Tuesday, November 8, 2011

Rocking The Bells

The big bell in the Buddha Hall is quite a temperamental beast. Its counterpart at Tassajara can be a little tricky to get used to, but then is pretty docile - if you strike it well, you will most often get a deep resonant sound - I used to love sitting at the doan seat there and feeling the vibrations coming up from the floor after a successful strike, and hearing how the sound collected and filled. The one in the city has a wide band near the top which, if the bell is struck wrong, will give you some pretty harsh harmonics (or are they overtones - I'm sorry not to be more musically accurate).  With both bells, people over the years have tried to pinpoint the sweet spot on the rim which gives you the best chance of a good sound. We had a spot that we were using here for some time, but the bells get moved around a lot - recently for both the jukai and Sejiki. A different spot had been tried in the last few months after one such move, and was adjudged to sound okay.
This morning the doan was sick, so I happily took on bell-ringing duties. In the Buddha Hall I noticed that the bell was lined up in a different place again - there are kanji engraved around most of the top of the bowl, so it is somewhat easy to spot this. I was amazed not just to get a decent sound, without too much clanginess, but also to have a real build-up of bass frequencies the times I got to hit the bell consecutively, something I have never really heard or felt with this bell before. This made me very happy.
Maybe it's just going to be one of those days: I came out of the Buddha Hall and saw Robert, the president, newly returned from a retreat in Nepal, sweeping the courtyard with his sleeves rolled up. That made me happy too. We had a joyful koan class, where the cinnamon rolls we were going to have for breakfast afterwards were a sub-theme of the discussions, and where we sang Happy Birthday to Tova, who is celebrating today, and Shindo, who just had her birthday.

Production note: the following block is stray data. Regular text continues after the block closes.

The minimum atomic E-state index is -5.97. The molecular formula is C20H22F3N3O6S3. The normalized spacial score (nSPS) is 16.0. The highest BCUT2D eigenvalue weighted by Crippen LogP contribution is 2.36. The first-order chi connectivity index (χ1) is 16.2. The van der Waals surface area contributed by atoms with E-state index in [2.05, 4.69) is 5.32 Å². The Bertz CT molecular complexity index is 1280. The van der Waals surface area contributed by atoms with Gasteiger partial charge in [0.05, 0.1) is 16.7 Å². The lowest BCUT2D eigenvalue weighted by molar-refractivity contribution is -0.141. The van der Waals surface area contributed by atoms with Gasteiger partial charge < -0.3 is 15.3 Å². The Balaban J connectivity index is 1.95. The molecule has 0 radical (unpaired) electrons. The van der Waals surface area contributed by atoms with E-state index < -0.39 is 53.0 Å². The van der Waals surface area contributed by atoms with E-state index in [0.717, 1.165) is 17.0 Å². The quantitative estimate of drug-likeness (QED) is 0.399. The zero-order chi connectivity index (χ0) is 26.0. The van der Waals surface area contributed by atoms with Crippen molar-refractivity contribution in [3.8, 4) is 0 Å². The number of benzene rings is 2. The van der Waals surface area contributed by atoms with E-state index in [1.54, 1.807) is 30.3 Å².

As we sat together in the dining room after the class, eating the said rolls with much pleasure, we were talking about the ceremony we are going to do at lunchtime for the new maples that have been planted in front of the building. I expect I will write more about this after the fact. How auspicious, as Linda Ruth used to say at Tassajara.

None of the pictures I have of the big bell give you a decent sense of its size, so here is something more impressionistic


Dennis said...

I was bold enough to ask Michael Wenger for an art history tour of the Center, and he was kind enough to say yes. He said of the big bell that it was at Oakland Art Museum (and I gather is still theirs, but on seemingly permanent loan to ZC), tucked negligently in a corner with trash in it, on a day when Suzuki Roshi went to visit the museum. He asked to strike the bell, and was told no. Eventually, he contrived to fall and struck it with his head...and having ascertained the tone, I gather, negotiations commenced. (!)

Ruth said...

Great story!

Shundo said...

Someone did read the kanji for me not so long ago, which said more about its provenance (from China rather than Oakland as I recall). I also remember a different big bell when I first lived here, but I don't know where that one went.

Sandy's witterings said...

That's a superb looking bell - it must have a fairly mighty sound to go with it. I notice that it appears in your blog of week or so ago - the one with the M&Ms (at least I think that'll be it in the background)

Shundo said...

Indeed it is the same one Sandy, only we had moved it to the other side of the Buddha Hall for that occasion. The sound is wonderful - I would love to hear the recordings made today with all the proper professional gear- on our recordings we can't capture nearly enough of the harmonics - or do I mean overtones? And as the sound guy said today, you feel it as much as hear it.